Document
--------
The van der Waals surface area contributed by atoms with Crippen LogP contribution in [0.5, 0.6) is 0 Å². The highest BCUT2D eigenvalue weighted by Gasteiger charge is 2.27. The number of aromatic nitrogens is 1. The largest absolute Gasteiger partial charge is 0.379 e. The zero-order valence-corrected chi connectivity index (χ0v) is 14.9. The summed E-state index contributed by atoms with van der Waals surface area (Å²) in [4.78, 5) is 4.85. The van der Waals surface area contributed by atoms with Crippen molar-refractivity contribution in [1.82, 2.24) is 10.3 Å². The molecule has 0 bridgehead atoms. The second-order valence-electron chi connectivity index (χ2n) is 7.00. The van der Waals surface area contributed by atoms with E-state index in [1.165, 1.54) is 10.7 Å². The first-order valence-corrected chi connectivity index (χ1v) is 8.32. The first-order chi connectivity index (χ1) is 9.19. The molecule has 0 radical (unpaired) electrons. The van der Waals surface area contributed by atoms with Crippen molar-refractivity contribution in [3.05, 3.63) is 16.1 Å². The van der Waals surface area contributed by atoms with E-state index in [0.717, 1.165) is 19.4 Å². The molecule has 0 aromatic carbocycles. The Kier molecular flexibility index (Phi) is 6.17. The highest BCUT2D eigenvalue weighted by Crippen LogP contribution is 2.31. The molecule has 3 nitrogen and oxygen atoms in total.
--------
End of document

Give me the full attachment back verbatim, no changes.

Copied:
The van der Waals surface area contributed by atoms with Crippen LogP contribution in [0.5, 0.6) is 0 Å². The highest BCUT2D eigenvalue weighted by Gasteiger charge is 2.27. The number of aromatic nitrogens is 1. The largest absolute Gasteiger partial charge is 0.379 e. The zero-order valence-corrected chi connectivity index (χ0v) is 14.9. The summed E-state index contributed by atoms with van der Waals surface area (Å²) in [4.78, 5) is 4.85. The van der Waals surface area contributed by atoms with Crippen molar-refractivity contribution in [1.82, 2.24) is 10.3 Å². The molecule has 0 bridgehead atoms. The second-order valence-electron chi connectivity index (χ2n) is 7.00. The van der Waals surface area contributed by atoms with E-state index in [1.165, 1.54) is 10.7 Å². The first-order valence-corrected chi connectivity index (χ1v) is 8.32. The first-order chi connectivity index (χ1) is 9.19. The molecule has 0 radical (unpaired) electrons. The van der Waals surface area contributed by atoms with Crippen molar-refractivity contribution in [3.05, 3.63) is 16.1 Å². The van der Waals surface area contributed by atoms with E-state index in [0.717, 1.165) is 19.4 Å². The molecule has 0 aromatic carbocycles. The Kier molecular flexibility index (Phi) is 6.17. The highest BCUT2D eigenvalue weighted by Crippen LogP contribution is 2.31. The molecule has 3 nitrogen and oxygen atoms in total.